Is There an Optimal Time for Parathyroidectomy in Patients with Secondary Hyperparathyroidism?
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In contrast to primary hyperparathyroidism (HPT), secondary HPT is characterized by increased production of parathyroid hormone (PTH) as a response to external stimuli, as opposed to an intrinsic abnormality of the parathyroid gland(s). Most commonly this occurs as a result of chronic kidney disease, and medical management is guided by the severity of renal disease with the goal of minimizing cardiovascular and skeletal-related morbidity and mortality. In 1971, Richard Wilson and colleagues first reported experience with subtotal parathyroidectomy in patients with severe secondary hyperparathyroidism and renal failure, intended to delay progression of osteitis fibrosis cystica in patients. Since that time, parathyroidectomy has been shown to result in durable decreases in serum PTH, phosphorus, and calcium levels, with decreases in patient morbidity and mortality.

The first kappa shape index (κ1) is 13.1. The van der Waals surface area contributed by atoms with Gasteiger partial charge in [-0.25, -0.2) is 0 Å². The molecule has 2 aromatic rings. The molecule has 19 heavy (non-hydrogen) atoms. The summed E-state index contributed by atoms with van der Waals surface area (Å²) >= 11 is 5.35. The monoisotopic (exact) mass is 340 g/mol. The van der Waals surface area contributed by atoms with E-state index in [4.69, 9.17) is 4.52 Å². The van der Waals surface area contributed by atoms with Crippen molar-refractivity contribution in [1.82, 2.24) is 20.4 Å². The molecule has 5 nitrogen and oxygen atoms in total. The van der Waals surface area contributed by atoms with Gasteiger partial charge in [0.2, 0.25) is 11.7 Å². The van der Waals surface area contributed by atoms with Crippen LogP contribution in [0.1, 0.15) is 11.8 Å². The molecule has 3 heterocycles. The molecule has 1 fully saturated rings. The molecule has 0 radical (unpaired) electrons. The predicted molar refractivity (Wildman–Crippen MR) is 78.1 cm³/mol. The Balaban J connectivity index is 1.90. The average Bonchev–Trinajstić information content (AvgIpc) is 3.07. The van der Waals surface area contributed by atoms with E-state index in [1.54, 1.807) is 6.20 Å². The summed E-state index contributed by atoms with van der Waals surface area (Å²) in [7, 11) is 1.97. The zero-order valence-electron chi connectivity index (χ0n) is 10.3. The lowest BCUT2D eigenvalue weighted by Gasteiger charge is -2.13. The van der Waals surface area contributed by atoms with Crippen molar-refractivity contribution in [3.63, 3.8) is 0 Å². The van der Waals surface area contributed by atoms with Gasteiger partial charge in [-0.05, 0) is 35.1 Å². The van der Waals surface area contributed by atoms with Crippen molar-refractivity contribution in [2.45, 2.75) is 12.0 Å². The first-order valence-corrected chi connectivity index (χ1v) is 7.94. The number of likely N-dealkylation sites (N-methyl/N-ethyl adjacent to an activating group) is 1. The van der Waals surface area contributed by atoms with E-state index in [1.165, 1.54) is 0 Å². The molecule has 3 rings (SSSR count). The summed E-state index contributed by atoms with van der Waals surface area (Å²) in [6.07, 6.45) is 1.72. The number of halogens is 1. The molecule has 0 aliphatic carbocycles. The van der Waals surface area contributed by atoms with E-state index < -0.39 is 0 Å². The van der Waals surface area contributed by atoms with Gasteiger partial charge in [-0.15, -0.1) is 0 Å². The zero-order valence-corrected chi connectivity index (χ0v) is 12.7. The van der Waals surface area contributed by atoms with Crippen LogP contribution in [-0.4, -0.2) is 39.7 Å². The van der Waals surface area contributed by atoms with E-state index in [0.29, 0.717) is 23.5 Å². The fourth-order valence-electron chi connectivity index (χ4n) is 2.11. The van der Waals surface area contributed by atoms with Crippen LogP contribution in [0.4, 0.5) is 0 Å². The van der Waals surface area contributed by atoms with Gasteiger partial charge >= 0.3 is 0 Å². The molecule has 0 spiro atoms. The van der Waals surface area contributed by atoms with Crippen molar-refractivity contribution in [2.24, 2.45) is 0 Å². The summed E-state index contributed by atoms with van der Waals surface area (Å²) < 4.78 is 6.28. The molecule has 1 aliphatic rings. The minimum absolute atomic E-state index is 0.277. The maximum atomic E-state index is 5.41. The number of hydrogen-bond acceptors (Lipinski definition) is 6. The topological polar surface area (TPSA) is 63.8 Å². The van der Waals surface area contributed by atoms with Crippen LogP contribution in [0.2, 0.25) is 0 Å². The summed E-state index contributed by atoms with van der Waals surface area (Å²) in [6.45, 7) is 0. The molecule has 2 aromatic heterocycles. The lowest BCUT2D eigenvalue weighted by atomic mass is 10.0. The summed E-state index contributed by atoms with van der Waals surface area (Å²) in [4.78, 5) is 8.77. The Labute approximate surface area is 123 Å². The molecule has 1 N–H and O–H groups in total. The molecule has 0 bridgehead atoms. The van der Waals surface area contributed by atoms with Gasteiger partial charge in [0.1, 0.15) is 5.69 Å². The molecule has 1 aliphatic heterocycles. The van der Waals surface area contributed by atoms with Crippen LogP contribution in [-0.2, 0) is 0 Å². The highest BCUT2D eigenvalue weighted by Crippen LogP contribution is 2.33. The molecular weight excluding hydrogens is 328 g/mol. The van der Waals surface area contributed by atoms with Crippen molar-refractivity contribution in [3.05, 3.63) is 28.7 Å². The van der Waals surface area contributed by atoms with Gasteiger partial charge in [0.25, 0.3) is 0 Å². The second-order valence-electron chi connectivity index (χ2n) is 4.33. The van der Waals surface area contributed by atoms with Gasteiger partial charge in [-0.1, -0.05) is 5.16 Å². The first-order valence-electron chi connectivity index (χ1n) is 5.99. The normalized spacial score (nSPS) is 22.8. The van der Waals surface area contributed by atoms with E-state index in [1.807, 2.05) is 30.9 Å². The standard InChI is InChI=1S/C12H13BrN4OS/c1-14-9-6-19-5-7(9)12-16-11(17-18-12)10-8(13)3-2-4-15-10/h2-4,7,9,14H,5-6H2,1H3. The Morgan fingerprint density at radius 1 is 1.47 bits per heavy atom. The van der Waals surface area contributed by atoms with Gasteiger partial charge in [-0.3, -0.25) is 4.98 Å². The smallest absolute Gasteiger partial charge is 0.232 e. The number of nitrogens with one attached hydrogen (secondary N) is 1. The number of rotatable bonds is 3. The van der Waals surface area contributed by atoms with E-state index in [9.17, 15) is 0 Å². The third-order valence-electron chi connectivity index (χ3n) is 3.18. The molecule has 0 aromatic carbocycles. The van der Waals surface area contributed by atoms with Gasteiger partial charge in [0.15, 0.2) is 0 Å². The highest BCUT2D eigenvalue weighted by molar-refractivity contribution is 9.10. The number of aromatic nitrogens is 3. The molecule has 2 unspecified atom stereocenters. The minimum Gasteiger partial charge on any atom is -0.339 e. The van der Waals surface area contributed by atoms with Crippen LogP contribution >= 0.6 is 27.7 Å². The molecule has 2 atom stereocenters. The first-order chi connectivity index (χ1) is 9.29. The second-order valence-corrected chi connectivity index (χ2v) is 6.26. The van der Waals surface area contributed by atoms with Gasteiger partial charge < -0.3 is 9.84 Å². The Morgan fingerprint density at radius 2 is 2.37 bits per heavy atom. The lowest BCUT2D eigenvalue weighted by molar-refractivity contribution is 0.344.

Sparked by identification of the calcium-sensing receptor (CaSR) in the 1990s, development of a new class of drugs,...